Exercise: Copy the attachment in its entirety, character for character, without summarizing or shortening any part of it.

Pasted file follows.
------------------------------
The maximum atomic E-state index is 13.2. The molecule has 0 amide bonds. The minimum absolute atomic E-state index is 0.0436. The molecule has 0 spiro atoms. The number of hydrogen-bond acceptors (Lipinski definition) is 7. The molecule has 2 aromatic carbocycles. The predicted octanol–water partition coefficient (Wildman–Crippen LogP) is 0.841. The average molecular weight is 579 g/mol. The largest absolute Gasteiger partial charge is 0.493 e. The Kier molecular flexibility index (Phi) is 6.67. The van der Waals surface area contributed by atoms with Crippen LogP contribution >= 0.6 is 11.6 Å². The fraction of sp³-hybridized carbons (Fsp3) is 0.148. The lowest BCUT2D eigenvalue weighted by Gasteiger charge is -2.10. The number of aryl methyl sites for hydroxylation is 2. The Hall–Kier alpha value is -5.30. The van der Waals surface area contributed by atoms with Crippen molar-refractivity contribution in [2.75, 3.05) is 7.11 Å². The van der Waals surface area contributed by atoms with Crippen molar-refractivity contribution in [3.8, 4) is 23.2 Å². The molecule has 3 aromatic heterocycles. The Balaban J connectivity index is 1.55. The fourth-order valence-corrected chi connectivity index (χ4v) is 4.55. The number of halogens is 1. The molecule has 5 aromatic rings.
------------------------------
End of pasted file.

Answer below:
The maximum atomic E-state index is 13.2. The molecule has 0 amide bonds. The minimum absolute atomic E-state index is 0.0436. The molecule has 0 spiro atoms. The number of hydrogen-bond acceptors (Lipinski definition) is 7. The molecule has 2 aromatic carbocycles. The predicted octanol–water partition coefficient (Wildman–Crippen LogP) is 0.841. The average molecular weight is 579 g/mol. The largest absolute Gasteiger partial charge is 0.493 e. The Kier molecular flexibility index (Phi) is 6.67. The van der Waals surface area contributed by atoms with Crippen LogP contribution >= 0.6 is 11.6 Å². The fraction of sp³-hybridized carbons (Fsp3) is 0.148. The lowest BCUT2D eigenvalue weighted by Gasteiger charge is -2.10. The number of aryl methyl sites for hydroxylation is 2. The Hall–Kier alpha value is -5.30. The van der Waals surface area contributed by atoms with Crippen molar-refractivity contribution in [2.75, 3.05) is 7.11 Å². The van der Waals surface area contributed by atoms with Crippen molar-refractivity contribution in [3.8, 4) is 23.2 Å². The molecule has 3 aromatic heterocycles. The Balaban J connectivity index is 1.55. The fourth-order valence-corrected chi connectivity index (χ4v) is 4.55. The number of halogens is 1. The molecule has 5 aromatic rings.